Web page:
Ris looked at him as he spoke and then, when he was finished, she turned around to face the helm officer and nodded. “Get those coordinates from Lieutenant Scott and take us there as quickly as possible. I don’t want us caught with our pants down,” she then walked back towards the tactical rail and spoke more generally. “What’s our status at the moment? Our systems and our security; we can worry about the body count once we’re tucked behind the asteroid.”

At engineering, a relief office looked over at the damage control display on the side bulkhead and decided to take another look. And a third. What he was presented with did not make good reading. “It’s not looking good, ma’am,” he frowned as he began declaring the systems offline. “Warp drive, aft damage control, environmental controls, weapons, power generators on lower decks, shield generators,” he paused as he looked back at the commanding officer, “hell, even the messhall is offline. We have a minimal security team because most of them had shipped out for reassignment. We don’t even have a Master at Arms. Security is going to be a bitch should we be boarded,” the officer concluded.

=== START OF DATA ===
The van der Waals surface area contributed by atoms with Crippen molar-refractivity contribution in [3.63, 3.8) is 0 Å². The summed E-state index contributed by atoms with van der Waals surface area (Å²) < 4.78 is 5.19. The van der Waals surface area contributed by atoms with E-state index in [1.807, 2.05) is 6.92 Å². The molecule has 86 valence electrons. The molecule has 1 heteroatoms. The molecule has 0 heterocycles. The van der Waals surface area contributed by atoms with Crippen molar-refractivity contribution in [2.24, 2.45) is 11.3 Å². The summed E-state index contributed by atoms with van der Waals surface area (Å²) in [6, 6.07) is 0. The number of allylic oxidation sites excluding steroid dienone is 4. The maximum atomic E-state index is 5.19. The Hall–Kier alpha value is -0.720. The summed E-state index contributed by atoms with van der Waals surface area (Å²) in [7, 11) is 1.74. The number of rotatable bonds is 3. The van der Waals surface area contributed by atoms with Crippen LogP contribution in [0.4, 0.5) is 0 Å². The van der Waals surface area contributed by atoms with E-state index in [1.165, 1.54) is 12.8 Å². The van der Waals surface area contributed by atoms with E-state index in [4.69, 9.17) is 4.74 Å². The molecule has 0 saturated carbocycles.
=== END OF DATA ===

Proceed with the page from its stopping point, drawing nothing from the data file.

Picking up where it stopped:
“I’m putting you in charge of the census once we’re in place, Lieutenant,” Ris began with her new orders. “I want to know who we’ve got still alive. Let’s get everyone we can spare on the job.” Having said that, she heaved a heavy sigh and a long moment of silence passed. Her heart was heavy and being an unfeeling robot was easier for her father than for her. If he were here, he would know what to do.

She glanced towards the helmsmen. “ETA.”

“We should be in position in 43 seconds, ma’am.” Came the sad but diligent reply.

“Very good.” she said, returning to her command chair. “Engineering. Prepare the ship for system shut-downs and repairs.”

“We’ve got a lot of work ahead of us…”